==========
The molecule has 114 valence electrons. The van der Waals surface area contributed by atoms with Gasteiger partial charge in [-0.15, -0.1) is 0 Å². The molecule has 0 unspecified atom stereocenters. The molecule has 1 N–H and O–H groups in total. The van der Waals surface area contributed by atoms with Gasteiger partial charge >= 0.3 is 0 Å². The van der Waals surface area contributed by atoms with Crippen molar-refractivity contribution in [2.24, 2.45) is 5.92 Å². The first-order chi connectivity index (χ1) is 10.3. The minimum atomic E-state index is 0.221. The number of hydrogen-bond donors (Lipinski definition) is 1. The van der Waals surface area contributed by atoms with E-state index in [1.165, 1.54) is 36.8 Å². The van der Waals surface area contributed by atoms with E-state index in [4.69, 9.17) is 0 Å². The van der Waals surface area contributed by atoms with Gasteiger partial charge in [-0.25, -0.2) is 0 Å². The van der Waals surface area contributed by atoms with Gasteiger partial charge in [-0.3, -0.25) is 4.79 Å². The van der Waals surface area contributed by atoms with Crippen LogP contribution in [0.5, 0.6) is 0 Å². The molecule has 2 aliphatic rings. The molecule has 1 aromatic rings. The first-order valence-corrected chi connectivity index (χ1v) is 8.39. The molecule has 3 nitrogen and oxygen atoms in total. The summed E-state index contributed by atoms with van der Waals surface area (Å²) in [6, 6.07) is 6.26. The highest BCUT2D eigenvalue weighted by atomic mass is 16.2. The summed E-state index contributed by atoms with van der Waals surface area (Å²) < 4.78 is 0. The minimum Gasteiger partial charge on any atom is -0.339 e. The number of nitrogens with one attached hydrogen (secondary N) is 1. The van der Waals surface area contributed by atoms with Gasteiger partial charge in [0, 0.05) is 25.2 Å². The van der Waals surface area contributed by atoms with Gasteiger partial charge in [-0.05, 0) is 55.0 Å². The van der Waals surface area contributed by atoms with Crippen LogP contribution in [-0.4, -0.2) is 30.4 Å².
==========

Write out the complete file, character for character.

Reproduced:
The molecule has 114 valence electrons. The van der Waals surface area contributed by atoms with Gasteiger partial charge in [-0.15, -0.1) is 0 Å². The molecule has 0 unspecified atom stereocenters. The molecule has 1 N–H and O–H groups in total. The van der Waals surface area contributed by atoms with Gasteiger partial charge >= 0.3 is 0 Å². The van der Waals surface area contributed by atoms with Crippen molar-refractivity contribution in [2.24, 2.45) is 5.92 Å². The first-order chi connectivity index (χ1) is 10.3. The minimum atomic E-state index is 0.221. The number of hydrogen-bond donors (Lipinski definition) is 1. The van der Waals surface area contributed by atoms with E-state index in [1.165, 1.54) is 36.8 Å². The van der Waals surface area contributed by atoms with E-state index in [4.69, 9.17) is 0 Å². The van der Waals surface area contributed by atoms with Gasteiger partial charge in [-0.25, -0.2) is 0 Å². The van der Waals surface area contributed by atoms with Gasteiger partial charge in [-0.3, -0.25) is 4.79 Å². The van der Waals surface area contributed by atoms with Crippen LogP contribution in [0.5, 0.6) is 0 Å². The molecule has 2 aliphatic rings. The molecule has 1 aromatic rings. The first-order valence-corrected chi connectivity index (χ1v) is 8.39. The molecule has 3 nitrogen and oxygen atoms in total. The summed E-state index contributed by atoms with van der Waals surface area (Å²) in [6, 6.07) is 6.26. The highest BCUT2D eigenvalue weighted by atomic mass is 16.2. The summed E-state index contributed by atoms with van der Waals surface area (Å²) < 4.78 is 0. The minimum Gasteiger partial charge on any atom is -0.339 e. The number of nitrogens with one attached hydrogen (secondary N) is 1. The van der Waals surface area contributed by atoms with Gasteiger partial charge in [0, 0.05) is 25.2 Å². The van der Waals surface area contributed by atoms with Gasteiger partial charge in [-0.05, 0) is 55.0 Å². The van der Waals surface area contributed by atoms with Crippen LogP contribution in [-0.4, -0.2) is 30.4 Å².